Heading into the 2013 holiday season, the Amazon.com, Inc. (Nasdaq: AMZN) juggernaut could not be stopped.
In December 2013, investors saw that as a nice problem to have and pushed Amazon's stock above $400 for the first time in its history. The rally seemed logical: few companies can boast of 18 straight years of at least 20% sales growth, as Amazon did that year.
Soon after, investors concluded that consistently strong sales growth wasn't enough to justify nosebleed valuations. The company's roughly $185 billion valuation was hard to square with just $2 billion in free cash flow.
A few months later, when management warned that 2014 free cash flow would actually drop from 2013 levels, investors began to head for the exits. By the middle of spring, shares moved below $300, as investors grew weary of yet more growth for its own sake. "Show us the money" demanded investors.
But investors are a fickle lot, and concerns about a lack of free cash flow are evidently no longer a concern. Since bottoming out repeatedly in 2014, shares of Amazon have staged a remarkable recovery in 2015.
The share price gains came after the company delivered Q4 results a month ago. Shares rose more than 10% on January 30 and have been rising ever since.
However, investors seem to be ignoring an important fact: CEO Jeff Bezos threw a damp towel on near-term profit gains. Sure, the company exceeded Q4 profits by a handy margin, but forward guidance was lackluster.
Amazon is now expected to earn roughly $0.50 a share this year, down from consensus forecasts of $0.89 a share at the start of the year. Estimated 2016 earnings per share has been similarly trimmed to around $2.40, from $3.40. Even if you assume that per share profits rise to the $5-to-$6 range in 2017, as consensus forecasts currently anticipate, then shares still look pricey, at a recent $385.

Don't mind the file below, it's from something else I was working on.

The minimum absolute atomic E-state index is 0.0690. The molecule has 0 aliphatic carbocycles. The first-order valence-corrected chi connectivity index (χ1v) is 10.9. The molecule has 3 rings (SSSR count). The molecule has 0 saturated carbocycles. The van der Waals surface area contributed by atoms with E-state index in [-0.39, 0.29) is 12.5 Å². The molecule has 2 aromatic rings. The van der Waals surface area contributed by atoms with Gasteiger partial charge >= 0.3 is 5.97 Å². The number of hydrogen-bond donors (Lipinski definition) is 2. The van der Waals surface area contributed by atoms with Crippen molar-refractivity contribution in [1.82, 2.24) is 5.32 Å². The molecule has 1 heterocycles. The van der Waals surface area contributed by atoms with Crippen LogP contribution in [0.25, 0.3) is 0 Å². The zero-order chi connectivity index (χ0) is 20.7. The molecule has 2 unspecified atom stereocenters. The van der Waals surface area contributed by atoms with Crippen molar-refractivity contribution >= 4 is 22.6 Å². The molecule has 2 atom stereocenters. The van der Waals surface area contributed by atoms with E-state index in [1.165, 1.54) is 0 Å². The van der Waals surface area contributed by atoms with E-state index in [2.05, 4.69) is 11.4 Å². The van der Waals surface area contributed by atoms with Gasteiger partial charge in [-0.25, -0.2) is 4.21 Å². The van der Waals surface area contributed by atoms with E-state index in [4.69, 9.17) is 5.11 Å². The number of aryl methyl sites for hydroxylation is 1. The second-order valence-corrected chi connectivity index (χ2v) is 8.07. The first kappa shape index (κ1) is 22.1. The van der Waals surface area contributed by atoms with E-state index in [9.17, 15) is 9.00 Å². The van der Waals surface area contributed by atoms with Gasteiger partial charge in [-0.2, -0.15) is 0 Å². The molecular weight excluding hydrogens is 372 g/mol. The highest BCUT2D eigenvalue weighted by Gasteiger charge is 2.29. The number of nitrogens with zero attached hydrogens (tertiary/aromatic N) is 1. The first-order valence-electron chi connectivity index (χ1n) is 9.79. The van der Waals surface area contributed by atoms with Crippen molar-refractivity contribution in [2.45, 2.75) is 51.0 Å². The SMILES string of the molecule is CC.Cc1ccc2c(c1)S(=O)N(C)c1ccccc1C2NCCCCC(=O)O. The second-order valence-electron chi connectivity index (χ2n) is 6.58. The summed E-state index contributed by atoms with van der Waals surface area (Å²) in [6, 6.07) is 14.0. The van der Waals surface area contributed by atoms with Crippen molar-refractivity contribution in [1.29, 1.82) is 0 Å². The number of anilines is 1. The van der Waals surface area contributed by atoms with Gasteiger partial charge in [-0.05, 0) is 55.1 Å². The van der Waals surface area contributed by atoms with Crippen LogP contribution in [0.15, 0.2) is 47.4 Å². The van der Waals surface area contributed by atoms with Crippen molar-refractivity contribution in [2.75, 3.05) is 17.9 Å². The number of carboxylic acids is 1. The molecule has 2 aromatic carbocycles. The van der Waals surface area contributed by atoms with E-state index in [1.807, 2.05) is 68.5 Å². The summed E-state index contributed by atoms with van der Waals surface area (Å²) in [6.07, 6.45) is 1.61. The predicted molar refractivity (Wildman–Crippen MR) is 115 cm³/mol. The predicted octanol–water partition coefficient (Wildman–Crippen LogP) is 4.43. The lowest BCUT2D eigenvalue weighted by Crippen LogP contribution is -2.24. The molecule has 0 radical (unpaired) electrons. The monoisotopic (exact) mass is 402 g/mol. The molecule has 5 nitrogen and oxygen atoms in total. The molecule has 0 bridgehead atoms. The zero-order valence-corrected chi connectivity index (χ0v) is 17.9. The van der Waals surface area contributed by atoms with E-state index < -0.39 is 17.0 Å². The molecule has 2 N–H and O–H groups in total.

In the context of free cash flow, that translates into roughly $3 billion by 2016 and around $4 billion in 2017, according to Merrill Lynch. The only way to justify the current $180 billion market valuation is to assume that Amazon will be a cash flow powerhouse in subsequent years. There are ample reasons to be skeptical about that.
First, the Laws of Bigness are finally settling in for Amazon. Sales growth is hovering around the 15% range currently and is likely headed to around 10% in 2017 and beyond. It's hard to see how free cash flow can rapidly surge when total growth is slowing.
Equally important, Amazon no longer succeeds in every endeavor it pursues. Indeed there are several elements of this business model that have been disappointing, including:
-- The company's hardware efforts, such as the Fire Phone, are not closing the gap with Google, Inc. (Nasdaq: GOOG), Apple, Inc. (Nasdaq: AAPL) and others. Amazon's desire to develop a complete hardware/software/service eco-system, as those other firms have done, looks increasingly unrealistic.
-- Amazon's cloud-hosting business model is now seeing sharp competitive pressures, leading the company to cut pricing twice in the past year. It's unclear if Amazon will ever generate the long-term returns to justify the company's multi-billion dollar investment in this commoditized niche.
-- Virtually all of the company's newer initiatives (video streaming, grocery delivery, global sales expansion) offer lower margins than existing businesses. Amazon's earnings before interest, taxes, depreciation and amortization, or EBITDA, margin actually peaked at around 6% back in 2009 and have been below that threshold ever since. Analysts at Merrill Lynch, who have a $400 price target on shares, concede that "it's possible that Amazon will prove to be a structurally lower margin business than we, or the Street, anticipates."
That last point was the key factor behind this stock's $100 drop last spring. The question now is: what has really changed? Said another way, what are the factors in play that have shifted investor sentiment from negative back to positive. Is it solely due to the fact that Q4 profits were stronger than expected?
If that's the case, then investors would be wise to remember that Amazon also missed Q2 and Q3 profit forecasts in 2014 by a wide margin. This is a company that is known for pulling out the rug under earnings models once or twice a year.
Risks To Consider: As an upside risk, Amazon's international expansion may start to yield the scale economies that aid, rather than hinder, the company's margin profile.
Action To Take --> With this company's valuation expanding by more than $40 billion in just a few short months, investors are getting carried away in their sudden euphoria and shouldn't stick around to await the next quarterly shortfall. By virtually every metric, this stock's valuation doesn't square with reality. It's a "take it on faith" business model, which will hold a lot less appeal when the stock market is no longer rolling over short sellers in its pursuit of fresh all-time highs.
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